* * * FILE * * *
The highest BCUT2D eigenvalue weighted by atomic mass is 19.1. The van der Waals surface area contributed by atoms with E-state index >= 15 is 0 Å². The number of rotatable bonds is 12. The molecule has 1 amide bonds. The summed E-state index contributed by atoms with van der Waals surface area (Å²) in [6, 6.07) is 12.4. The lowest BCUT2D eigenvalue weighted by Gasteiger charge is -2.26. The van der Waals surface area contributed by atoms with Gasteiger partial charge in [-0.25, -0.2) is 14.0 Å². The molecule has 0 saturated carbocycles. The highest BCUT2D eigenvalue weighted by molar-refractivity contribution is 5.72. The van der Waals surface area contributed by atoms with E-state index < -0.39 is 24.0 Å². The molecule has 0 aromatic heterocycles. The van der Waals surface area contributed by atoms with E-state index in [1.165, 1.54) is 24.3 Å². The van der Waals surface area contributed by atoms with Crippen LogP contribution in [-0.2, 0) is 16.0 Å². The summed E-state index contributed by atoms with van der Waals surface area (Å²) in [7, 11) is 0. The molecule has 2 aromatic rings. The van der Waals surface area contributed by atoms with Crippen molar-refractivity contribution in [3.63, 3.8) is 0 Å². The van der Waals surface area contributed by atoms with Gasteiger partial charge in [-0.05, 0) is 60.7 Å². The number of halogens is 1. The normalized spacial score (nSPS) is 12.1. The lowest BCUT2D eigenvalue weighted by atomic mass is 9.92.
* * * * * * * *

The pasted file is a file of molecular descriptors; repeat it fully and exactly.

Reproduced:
The highest BCUT2D eigenvalue weighted by atomic mass is 19.1. The van der Waals surface area contributed by atoms with E-state index >= 15 is 0 Å². The number of rotatable bonds is 12. The molecule has 1 amide bonds. The summed E-state index contributed by atoms with van der Waals surface area (Å²) in [6, 6.07) is 12.4. The lowest BCUT2D eigenvalue weighted by Gasteiger charge is -2.26. The van der Waals surface area contributed by atoms with Gasteiger partial charge in [-0.25, -0.2) is 14.0 Å². The molecule has 0 saturated carbocycles. The highest BCUT2D eigenvalue weighted by molar-refractivity contribution is 5.72. The van der Waals surface area contributed by atoms with E-state index < -0.39 is 24.0 Å². The molecule has 0 aromatic heterocycles. The van der Waals surface area contributed by atoms with E-state index in [1.165, 1.54) is 24.3 Å². The van der Waals surface area contributed by atoms with Crippen LogP contribution in [-0.2, 0) is 16.0 Å². The summed E-state index contributed by atoms with van der Waals surface area (Å²) in [7, 11) is 0. The molecule has 2 aromatic rings. The van der Waals surface area contributed by atoms with Crippen molar-refractivity contribution in [3.63, 3.8) is 0 Å². The van der Waals surface area contributed by atoms with Gasteiger partial charge in [-0.05, 0) is 60.7 Å². The number of halogens is 1. The normalized spacial score (nSPS) is 12.1. The lowest BCUT2D eigenvalue weighted by atomic mass is 9.92.